They were named as “Near Oceania”. This ancient migration is supported by the slow boat model of migration where Near Oceania mingled, this can be seen through, intermarriage of islanders and they are widely populated. The second wave of migration, was occurred around 3000-4000 years ago which it was believed that they were originated from Southeast Asia.

According to Gibbons, Beellwoods argues that archaeological evidence has trace the uniqueness of pottery that are seen in Vanuatu and New Caledonia, and later in Fiji around 300 years ago and they believed that these people then migrate far east with the red -slipped pottery decorated with geometric pattern to Tonga and other Islands (Gibbons, 2001). From these two migration theories, archaeological evidence and the DNA of Y chromosomes of the Pacific islanders, it had proven that the inhabitants of the Pacific, had

Originated from south east Asia. Furthermore, Oral knowledge is equally valid as written knowledge, by looking at how early inhabited Islanders had travel the open Ocean, using various navigational techniques. Steve from Ulithi of Federated state of Micronesia has discussed the ideas of traditional navigational skills that are pass down by their ancestors through chants and oral histories. Steve explained navigational techniques, by displaying seven shells on a mat as a teaching venue in which, it represents stars and islands.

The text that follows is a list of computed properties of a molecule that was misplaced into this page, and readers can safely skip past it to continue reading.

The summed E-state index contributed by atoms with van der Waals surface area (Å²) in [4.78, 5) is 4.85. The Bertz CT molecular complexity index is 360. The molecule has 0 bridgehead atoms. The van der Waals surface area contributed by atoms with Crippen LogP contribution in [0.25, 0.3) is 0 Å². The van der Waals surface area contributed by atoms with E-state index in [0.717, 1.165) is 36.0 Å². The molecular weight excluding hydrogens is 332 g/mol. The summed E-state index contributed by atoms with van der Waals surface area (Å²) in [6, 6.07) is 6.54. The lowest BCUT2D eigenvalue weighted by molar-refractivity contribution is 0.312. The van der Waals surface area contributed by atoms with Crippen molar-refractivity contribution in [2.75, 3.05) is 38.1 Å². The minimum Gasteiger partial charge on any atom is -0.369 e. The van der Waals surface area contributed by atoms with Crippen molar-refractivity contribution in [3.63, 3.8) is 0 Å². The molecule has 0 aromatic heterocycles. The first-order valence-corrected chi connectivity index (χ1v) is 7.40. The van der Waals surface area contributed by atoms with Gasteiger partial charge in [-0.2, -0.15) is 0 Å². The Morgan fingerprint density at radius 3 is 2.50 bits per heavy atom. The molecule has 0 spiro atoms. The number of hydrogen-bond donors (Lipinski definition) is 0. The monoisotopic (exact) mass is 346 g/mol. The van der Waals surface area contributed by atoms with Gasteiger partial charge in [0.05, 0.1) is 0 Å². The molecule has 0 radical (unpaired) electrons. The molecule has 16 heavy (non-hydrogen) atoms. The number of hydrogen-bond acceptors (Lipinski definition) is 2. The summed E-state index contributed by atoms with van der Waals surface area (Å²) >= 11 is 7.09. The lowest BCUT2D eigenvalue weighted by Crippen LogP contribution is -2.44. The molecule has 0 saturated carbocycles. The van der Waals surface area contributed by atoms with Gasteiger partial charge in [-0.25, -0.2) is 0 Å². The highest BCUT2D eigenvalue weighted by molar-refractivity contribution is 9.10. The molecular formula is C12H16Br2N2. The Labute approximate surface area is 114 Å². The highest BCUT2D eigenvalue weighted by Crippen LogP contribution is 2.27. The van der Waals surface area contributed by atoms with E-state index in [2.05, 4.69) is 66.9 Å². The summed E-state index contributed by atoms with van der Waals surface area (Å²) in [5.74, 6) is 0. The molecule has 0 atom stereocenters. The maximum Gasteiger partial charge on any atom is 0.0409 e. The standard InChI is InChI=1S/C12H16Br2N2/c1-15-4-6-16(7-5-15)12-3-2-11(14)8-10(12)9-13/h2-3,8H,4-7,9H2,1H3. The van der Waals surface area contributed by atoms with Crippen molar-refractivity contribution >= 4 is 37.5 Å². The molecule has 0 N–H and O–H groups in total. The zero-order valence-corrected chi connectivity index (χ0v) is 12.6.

As Steve had stated, a navigator should know the names, the position of the stars in terms of direction and which star for an islands (unit 2 Arrival). Navigational chants help navigators to memories directions when they are confused or meet storms that move them from their position of the destination. Weather condition and the sky itself also give suitable time to travel as well as when to travel within a year. As a navigator, it is important to know the bearing by using land reference as a guide line to and from where the destination is heading until the island disappears from the horizon.